4. John Howard was no saint. Howard, along with Bush and Blair, was arguably guilty of war crimes in his fervent and active support of the wars of the past decade. While genuinely and visibly shocked, appalled, and angered into action over local white deaths in a tourist town, Howard had not the least compunction about the collateral slaughter of Iraqi or Afghani civilians and their children, and still does not. The gun laws may be his one triumphant legacy.
  5. Australians have no right to feel smug about what its gun laws have achieved. They may express bewilderment at a culture with such a huge pathology--an average of one mass shooting per day—that could be so easily solved with such comparatively straightforward solutions. However, Australia as a country is in denial about its own violent pathologies, namely:
    1. the international disgrace of our harsh, punitive, inhumane, militarized, and torturous asylum-seeker policies;
    2. the systemic oppression of Indigenous Australians evidenced in low mortality rates, high incidence of aboriginal deaths in custody;
    3. the gleeful cashing-in on fossil fuels in a time of rising temperatures, sea-levels, rates of climate-related deaths;
    4. progressive de-funding and de-institutionalization of Mental Health care.

I am a US-born Minister serving here; I grew up in West Baltimore (The Wire, anyone?). I left the US as a young man in 1985, in part because I didn’t want my children to grow up in a place where gunshots ringing out in the night were entirely normal, where their right not to be shot was trumped by everyone’s right to own assault weapons, where the pathological addiction to weaponry was a normal fact of life.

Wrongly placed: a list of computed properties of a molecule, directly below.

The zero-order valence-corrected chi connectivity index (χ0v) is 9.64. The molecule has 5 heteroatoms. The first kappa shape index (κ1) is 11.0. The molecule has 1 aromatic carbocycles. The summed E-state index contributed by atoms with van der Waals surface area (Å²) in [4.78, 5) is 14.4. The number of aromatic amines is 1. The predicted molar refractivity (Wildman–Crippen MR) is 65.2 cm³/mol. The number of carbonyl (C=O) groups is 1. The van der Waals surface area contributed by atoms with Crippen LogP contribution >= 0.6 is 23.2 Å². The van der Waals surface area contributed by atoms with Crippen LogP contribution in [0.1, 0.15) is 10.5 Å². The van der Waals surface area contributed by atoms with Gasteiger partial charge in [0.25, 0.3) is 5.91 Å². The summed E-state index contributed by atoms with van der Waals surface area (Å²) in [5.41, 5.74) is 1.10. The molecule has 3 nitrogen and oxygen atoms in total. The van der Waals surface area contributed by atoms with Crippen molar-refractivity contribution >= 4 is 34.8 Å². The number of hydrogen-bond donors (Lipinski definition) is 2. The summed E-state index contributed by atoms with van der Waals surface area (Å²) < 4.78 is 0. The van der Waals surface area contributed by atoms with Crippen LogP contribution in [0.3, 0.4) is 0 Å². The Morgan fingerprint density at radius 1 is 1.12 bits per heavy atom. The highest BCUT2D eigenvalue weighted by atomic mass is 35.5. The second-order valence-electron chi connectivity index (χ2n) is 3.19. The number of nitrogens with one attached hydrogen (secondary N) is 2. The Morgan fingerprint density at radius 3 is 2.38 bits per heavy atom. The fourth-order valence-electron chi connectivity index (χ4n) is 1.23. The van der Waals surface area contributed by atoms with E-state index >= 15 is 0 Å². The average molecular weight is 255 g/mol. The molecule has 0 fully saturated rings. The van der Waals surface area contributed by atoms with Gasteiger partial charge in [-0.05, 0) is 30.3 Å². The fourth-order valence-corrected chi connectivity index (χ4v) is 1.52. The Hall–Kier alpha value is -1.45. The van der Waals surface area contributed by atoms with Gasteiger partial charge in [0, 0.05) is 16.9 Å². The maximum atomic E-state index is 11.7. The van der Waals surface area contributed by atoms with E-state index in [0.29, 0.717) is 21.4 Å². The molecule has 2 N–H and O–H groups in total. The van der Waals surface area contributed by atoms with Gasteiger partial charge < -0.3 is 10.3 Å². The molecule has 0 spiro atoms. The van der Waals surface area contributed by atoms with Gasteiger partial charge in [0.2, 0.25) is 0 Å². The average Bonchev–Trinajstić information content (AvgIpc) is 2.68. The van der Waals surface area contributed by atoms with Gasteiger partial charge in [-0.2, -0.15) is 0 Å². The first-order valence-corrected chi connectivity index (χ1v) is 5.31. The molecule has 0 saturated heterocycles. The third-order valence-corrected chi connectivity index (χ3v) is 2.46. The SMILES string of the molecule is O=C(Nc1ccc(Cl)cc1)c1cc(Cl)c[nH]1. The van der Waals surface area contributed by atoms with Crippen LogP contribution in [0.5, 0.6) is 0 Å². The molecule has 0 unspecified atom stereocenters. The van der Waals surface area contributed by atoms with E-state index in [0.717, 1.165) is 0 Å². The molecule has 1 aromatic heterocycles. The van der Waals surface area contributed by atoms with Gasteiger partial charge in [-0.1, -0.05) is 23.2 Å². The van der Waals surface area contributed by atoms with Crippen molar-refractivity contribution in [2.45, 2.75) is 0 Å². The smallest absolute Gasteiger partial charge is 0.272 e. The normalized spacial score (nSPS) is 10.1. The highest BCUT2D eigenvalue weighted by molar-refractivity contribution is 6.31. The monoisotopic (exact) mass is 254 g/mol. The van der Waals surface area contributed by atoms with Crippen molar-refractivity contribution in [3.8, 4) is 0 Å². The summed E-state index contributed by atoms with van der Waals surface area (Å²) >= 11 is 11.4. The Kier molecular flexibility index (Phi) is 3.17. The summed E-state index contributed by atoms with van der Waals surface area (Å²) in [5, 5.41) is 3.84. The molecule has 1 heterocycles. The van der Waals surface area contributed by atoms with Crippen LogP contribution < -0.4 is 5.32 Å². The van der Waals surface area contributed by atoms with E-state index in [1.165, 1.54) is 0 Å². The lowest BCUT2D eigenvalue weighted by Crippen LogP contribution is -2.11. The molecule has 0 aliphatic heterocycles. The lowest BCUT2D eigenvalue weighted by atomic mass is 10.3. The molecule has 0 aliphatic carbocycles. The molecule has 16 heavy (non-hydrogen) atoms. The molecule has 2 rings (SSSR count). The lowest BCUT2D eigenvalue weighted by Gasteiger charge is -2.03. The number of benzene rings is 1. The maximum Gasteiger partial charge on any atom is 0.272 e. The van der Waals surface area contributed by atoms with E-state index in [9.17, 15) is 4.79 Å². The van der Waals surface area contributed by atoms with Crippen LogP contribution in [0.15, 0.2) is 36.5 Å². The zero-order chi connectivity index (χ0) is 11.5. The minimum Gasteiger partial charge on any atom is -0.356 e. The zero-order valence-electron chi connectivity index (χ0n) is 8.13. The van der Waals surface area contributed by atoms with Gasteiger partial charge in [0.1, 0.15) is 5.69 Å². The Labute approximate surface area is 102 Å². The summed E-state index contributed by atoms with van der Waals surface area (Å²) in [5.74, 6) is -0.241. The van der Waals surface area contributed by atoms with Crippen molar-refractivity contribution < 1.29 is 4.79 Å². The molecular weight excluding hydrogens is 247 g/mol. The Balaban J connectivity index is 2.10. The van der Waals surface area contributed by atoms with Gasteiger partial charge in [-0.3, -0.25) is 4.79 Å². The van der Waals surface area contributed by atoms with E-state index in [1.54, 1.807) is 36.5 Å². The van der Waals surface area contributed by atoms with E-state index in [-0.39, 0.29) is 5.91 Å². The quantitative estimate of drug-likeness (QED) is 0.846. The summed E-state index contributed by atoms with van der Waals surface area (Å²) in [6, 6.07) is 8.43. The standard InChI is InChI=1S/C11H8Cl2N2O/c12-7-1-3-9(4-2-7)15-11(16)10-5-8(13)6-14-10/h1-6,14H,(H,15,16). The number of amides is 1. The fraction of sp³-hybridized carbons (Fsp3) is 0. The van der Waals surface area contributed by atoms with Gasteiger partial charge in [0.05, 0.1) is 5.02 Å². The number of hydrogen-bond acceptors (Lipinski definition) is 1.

Yet these things, so bizarre to Australians, are entirely normal if you grow up in the States. My father was entirely normal, and the most peaceful man you could know, yet even he kept three—THREE—weapons in the house: a Saturday night special six-shooter, a Mauser semi-automatic, and a pump-action shotgun. The shotgun was bought on the QT from ‘a guy down at the plant’. Soon after he bought it, he was showing it off to my elder sister one day. He demonstrated how you pump the stock to put one in the chamber…and promptly blew a hole in the bedroom ceiling the size of an NBA hoop. Fortunately, my mother was not home. He swore my sister to silence, and being a gifted handyman, got up in the loft and patched and painted the hole so you’d never know it was there. My sister and father kept this secret until after he and mother had passed away.

But if my sister’s tender, beautiful, face had been in the way of this dumb, atrocious accident, there could have been no denial, no secrets, no lies. That is the sort of shame and horror that cripples families and ripples down to affect generations yet unborn. None of us, and none of our children or their children, could have gone unaffected by it. The sins of the fathers (even my sinless father) do indeed get visited upon the children. I grieve for the victims of Las Vegas and their families and friends. But I grieve somehow more for the generations of kids yet unborn who will be brought into life in so violent a place as the USA.

The USA has not been so lucky as my family was. As a nation, my birth-country lost its crucial parenting moment at Sandy Hook. If a pile of the bullet-riddled bodies of kindergarteners doesn’t change the national taste for violence, I’m not sure if anything will. But the lies about gun violence, the secrets about the wealth and corruption that keeps guns firmly entrenched in our homes, and the denial that this is a national pathology must be exposed, exposed now, and by those in the position to do something about it swiftly and decisively.

Leaders can begin by listening to voices outside the US media bubble. Australia is not some other planet. It’s very much like the US. And Australia is not alone in having effective gun legislation. Apologies for salty language, but f**k your exceptionalism. Learn from us before more innocent lives are mown down by this ongoing nightmare, the apocalyptic scythe that stalks your every home and street.

About the Author

Rob MacPherson

Rob is the Minister of the Unitarian Church of South Australia (est. 1854). He is an ex-pat US citizen who has lived and worked abroad in the UK and Australia for over 30 years. Follow him on FB (Rev Rob Macpherson or SA Unitarians) or on his blog "Will Preach for Food".